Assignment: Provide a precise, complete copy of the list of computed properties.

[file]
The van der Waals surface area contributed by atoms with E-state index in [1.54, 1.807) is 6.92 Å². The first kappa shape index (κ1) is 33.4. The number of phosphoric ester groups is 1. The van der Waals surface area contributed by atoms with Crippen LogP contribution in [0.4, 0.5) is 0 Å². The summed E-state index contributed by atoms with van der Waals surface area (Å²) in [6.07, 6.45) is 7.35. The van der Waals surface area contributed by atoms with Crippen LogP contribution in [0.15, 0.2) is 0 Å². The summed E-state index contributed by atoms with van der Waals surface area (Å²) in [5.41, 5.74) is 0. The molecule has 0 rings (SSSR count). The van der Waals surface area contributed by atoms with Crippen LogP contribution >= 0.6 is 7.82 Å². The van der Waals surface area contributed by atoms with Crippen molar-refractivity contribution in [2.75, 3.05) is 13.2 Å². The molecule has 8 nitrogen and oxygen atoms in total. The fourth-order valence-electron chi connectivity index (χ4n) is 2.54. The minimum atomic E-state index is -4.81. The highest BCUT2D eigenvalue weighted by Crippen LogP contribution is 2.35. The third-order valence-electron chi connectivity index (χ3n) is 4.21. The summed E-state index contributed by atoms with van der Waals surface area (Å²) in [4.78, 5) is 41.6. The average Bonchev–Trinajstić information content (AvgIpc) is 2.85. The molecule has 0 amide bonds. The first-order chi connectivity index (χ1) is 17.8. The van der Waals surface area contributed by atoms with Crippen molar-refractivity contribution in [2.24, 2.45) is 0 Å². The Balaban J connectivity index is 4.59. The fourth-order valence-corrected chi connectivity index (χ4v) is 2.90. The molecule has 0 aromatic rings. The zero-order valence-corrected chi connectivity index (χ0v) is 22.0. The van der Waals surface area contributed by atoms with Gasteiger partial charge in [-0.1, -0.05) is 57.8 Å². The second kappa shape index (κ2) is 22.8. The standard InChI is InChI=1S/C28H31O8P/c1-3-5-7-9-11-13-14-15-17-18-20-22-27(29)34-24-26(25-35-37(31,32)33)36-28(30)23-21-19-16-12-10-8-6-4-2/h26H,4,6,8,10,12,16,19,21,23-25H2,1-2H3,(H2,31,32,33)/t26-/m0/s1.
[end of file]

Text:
The van der Waals surface area contributed by atoms with E-state index in [1.54, 1.807) is 6.92 Å². The first kappa shape index (κ1) is 33.4. The number of phosphoric ester groups is 1. The van der Waals surface area contributed by atoms with Crippen LogP contribution in [0.4, 0.5) is 0 Å². The summed E-state index contributed by atoms with van der Waals surface area (Å²) in [6.07, 6.45) is 7.35. The van der Waals surface area contributed by atoms with Crippen LogP contribution in [0.15, 0.2) is 0 Å². The summed E-state index contributed by atoms with van der Waals surface area (Å²) in [5.41, 5.74) is 0. The molecule has 0 rings (SSSR count). The van der Waals surface area contributed by atoms with Crippen LogP contribution >= 0.6 is 7.82 Å². The van der Waals surface area contributed by atoms with Crippen molar-refractivity contribution in [2.75, 3.05) is 13.2 Å². The molecule has 8 nitrogen and oxygen atoms in total. The fourth-order valence-electron chi connectivity index (χ4n) is 2.54. The minimum atomic E-state index is -4.81. The highest BCUT2D eigenvalue weighted by Crippen LogP contribution is 2.35. The third-order valence-electron chi connectivity index (χ3n) is 4.21. The summed E-state index contributed by atoms with van der Waals surface area (Å²) in [4.78, 5) is 41.6. The average Bonchev–Trinajstić information content (AvgIpc) is 2.85. The molecule has 0 amide bonds. The first-order chi connectivity index (χ1) is 17.8. The van der Waals surface area contributed by atoms with Crippen molar-refractivity contribution in [2.24, 2.45) is 0 Å². The Balaban J connectivity index is 4.59. The fourth-order valence-corrected chi connectivity index (χ4v) is 2.90. The molecule has 0 aromatic rings. The zero-order valence-corrected chi connectivity index (χ0v) is 22.0. The van der Waals surface area contributed by atoms with Gasteiger partial charge in [-0.1, -0.05) is 57.8 Å². The second kappa shape index (κ2) is 22.8. The standard InChI is InChI=1S/C28H31O8P/c1-3-5-7-9-11-13-14-15-17-18-20-22-27(29)34-24-26(25-35-37(31,32)33)36-28(30)23-21-19-16-12-10-8-6-4-2/h26H,4,6,8,10,12,16,19,21,23-25H2,1-2H3,(H2,31,32,33)/t26-/m0/s1.